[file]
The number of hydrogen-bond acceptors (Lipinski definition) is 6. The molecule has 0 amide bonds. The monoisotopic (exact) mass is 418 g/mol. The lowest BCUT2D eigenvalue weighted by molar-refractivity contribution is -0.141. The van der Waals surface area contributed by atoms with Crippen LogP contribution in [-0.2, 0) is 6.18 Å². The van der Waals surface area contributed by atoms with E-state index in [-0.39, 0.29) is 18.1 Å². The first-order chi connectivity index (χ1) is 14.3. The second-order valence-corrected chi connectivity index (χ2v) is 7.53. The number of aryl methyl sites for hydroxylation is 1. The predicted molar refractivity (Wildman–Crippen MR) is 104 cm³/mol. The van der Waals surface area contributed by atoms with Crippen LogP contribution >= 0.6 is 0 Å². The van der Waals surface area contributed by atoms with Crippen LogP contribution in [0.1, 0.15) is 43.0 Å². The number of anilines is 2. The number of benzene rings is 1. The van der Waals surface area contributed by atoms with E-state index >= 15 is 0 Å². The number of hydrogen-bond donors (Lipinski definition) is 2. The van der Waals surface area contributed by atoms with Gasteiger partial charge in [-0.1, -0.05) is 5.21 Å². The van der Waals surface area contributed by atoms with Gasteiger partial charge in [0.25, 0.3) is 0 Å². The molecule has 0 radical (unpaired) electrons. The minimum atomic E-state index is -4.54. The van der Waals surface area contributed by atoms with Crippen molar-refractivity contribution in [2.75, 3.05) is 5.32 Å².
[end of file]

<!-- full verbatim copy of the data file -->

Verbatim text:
The number of hydrogen-bond acceptors (Lipinski definition) is 6. The molecule has 0 amide bonds. The monoisotopic (exact) mass is 418 g/mol. The lowest BCUT2D eigenvalue weighted by molar-refractivity contribution is -0.141. The van der Waals surface area contributed by atoms with Crippen LogP contribution in [-0.2, 0) is 6.18 Å². The van der Waals surface area contributed by atoms with E-state index in [-0.39, 0.29) is 18.1 Å². The first-order chi connectivity index (χ1) is 14.3. The second-order valence-corrected chi connectivity index (χ2v) is 7.53. The number of aryl methyl sites for hydroxylation is 1. The predicted molar refractivity (Wildman–Crippen MR) is 104 cm³/mol. The van der Waals surface area contributed by atoms with Crippen LogP contribution >= 0.6 is 0 Å². The van der Waals surface area contributed by atoms with Crippen LogP contribution in [0.1, 0.15) is 43.0 Å². The number of anilines is 2. The number of benzene rings is 1. The van der Waals surface area contributed by atoms with E-state index >= 15 is 0 Å². The number of hydrogen-bond donors (Lipinski definition) is 2. The van der Waals surface area contributed by atoms with Gasteiger partial charge in [-0.1, -0.05) is 5.21 Å². The van der Waals surface area contributed by atoms with Gasteiger partial charge in [0.25, 0.3) is 0 Å². The molecule has 0 radical (unpaired) electrons. The minimum atomic E-state index is -4.54. The van der Waals surface area contributed by atoms with Crippen molar-refractivity contribution in [2.75, 3.05) is 5.32 Å².